EDMONTON — Alberta is back in the black in a big way — turbocharged by high-flying oil prices.
The final number on the 2021-22 fiscal year, which ended on March 31, is a $3.9-billion surplus, Finance Minister Jason Nixon said Tuesday.
It’s the first time in seven years the provincial budget sports no red ink on the bottom line and it represents a head-spinning turnaround from the $18.2-billion deficit predicted when the budget was introduced during the throes of the COVID-19 pandemic in February 2021.
Nixon said the goal is to use the windfall to build up the province’s $18.7 billion savings nest egg — the Alberta Heritage Trust Fund — while examining further ways to help Albertans get through the current stretch of high inflation.
“Most Albertans have witnessed volatile resource revenues before and dealt with the fallout when governments went right out and spent excessive revenues as soon as they had it,” said Nixon.
“The fact is what goes up will come down.
“That’s why we have focused on savings for the future to reduce the burden of debt to make life more affordable for Albertans.”
Alberta’s bread-and-butter oil and natural gas industries have soared in recent months as global economies ramped up while pandemic measures receded and Russia’s invasion of Ukraine disrupted worldwide energy supply.
In fact, the money has gushed in so copiously that Alberta managed to save more even as it spent more.
The province spent more than $64 billion in 2021-22 — about $2.5 billion more than originally budgeted due mainly to disaster assistance for drought-ravaged farmers.
Alberta is now almost a quarter of the way into the current 2022-23 budget year, which so far predicts a modest $511-million surplus.
Asked if he thinks the current year’s surplus could also end up being much larger, Nixon said he’ll have more information on that at the next update in August.
“My officials and my experts are still saying we need a little bit more time before we give that a proper answer,” he said.
Shannon Phillips, finance critic for the Opposition NDP, said Nixon and the United Conservative Party government, even with the windfall, are failing to deliver on promised funding for a range of public services, from education to ambulance response.
“Hundreds of thousands of Albertans can’t find a family doctor. Dozens of rural hospitals are partially closed. Urban emergency rooms are overwhelmed and ambulance wait times are longer than they have ever been,” said Phillips in a statement.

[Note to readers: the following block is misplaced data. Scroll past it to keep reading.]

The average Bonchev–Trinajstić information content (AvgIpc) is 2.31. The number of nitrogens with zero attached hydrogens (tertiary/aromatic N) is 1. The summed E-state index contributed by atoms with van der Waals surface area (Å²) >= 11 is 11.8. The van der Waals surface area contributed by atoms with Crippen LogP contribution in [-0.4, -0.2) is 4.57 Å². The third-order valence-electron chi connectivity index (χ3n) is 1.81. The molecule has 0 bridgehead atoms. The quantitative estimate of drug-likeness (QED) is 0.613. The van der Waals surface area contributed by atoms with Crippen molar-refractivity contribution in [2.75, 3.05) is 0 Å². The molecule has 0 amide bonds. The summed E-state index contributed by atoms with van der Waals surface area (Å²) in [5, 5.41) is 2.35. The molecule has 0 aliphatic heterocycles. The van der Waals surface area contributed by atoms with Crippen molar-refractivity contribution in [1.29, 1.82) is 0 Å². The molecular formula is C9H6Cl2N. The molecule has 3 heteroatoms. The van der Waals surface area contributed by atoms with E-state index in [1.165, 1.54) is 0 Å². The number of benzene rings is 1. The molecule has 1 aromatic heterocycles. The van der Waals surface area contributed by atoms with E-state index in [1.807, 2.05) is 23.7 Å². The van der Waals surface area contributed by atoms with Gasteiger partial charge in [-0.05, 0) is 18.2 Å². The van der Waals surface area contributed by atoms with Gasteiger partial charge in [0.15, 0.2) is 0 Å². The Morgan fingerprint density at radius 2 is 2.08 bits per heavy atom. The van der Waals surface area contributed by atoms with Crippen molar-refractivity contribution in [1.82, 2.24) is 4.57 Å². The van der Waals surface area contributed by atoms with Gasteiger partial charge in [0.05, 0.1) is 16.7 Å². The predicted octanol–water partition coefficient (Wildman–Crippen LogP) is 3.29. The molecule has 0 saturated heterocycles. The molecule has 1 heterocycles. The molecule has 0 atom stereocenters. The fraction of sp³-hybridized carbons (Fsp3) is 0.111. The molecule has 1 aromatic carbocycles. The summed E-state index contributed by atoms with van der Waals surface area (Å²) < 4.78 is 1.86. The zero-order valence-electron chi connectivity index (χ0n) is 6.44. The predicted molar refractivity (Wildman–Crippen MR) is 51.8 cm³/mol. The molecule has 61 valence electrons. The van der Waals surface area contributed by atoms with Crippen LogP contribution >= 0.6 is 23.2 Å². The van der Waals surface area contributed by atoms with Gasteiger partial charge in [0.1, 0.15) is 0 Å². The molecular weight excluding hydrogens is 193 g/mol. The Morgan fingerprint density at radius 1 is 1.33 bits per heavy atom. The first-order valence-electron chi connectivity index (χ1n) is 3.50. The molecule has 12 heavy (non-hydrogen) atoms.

“Albertans can’t trust the UCP when they are worse off in every way despite $100 oil.”
Nixon said the government has launched initiatives to relieve inflationary pressures where possible. The province cut its share of the gasoline tax earlier this spring and $150 in electricity rebates will soon flow to cushion the impact of high prices.
The turnaround in the budget was propelled by $16.2 billion in non-renewable resource revenue — $13.3 billion more than expected at budget.
The budget predicted West Texas Intermediate, the benchmark price for North American oil, to average about US$46 a barrel. Instead, it averaged US$77 and currently hovers around US$110.
That money boosted all the other major line items.
Total revenue was $68 billion, about a third more than budgeted.
Corporate income tax came in at $4.7 billion, more than double what was expected.
Taxpayer-supported debt was expected to be $115 billion but came in at $93 billion. The cost of servicing the debt was $2.3 billion.
Nixon said half the surplus — about $2 billion — came from the government reversing onerous provisions in the contract for the Sturgeon Refinery.
There was $6.6 billion for capital projects: roads, hospitals, bridges, schools, and housing units.
The update comes at a time of flux for the UCP as it prepares for a new leader. Premier Jason Kenney announced last month he was stepping down from the top job after receiving 51 per cent support in a party leadership review.
He is set to leave when a new leader is chosen Oct. 6.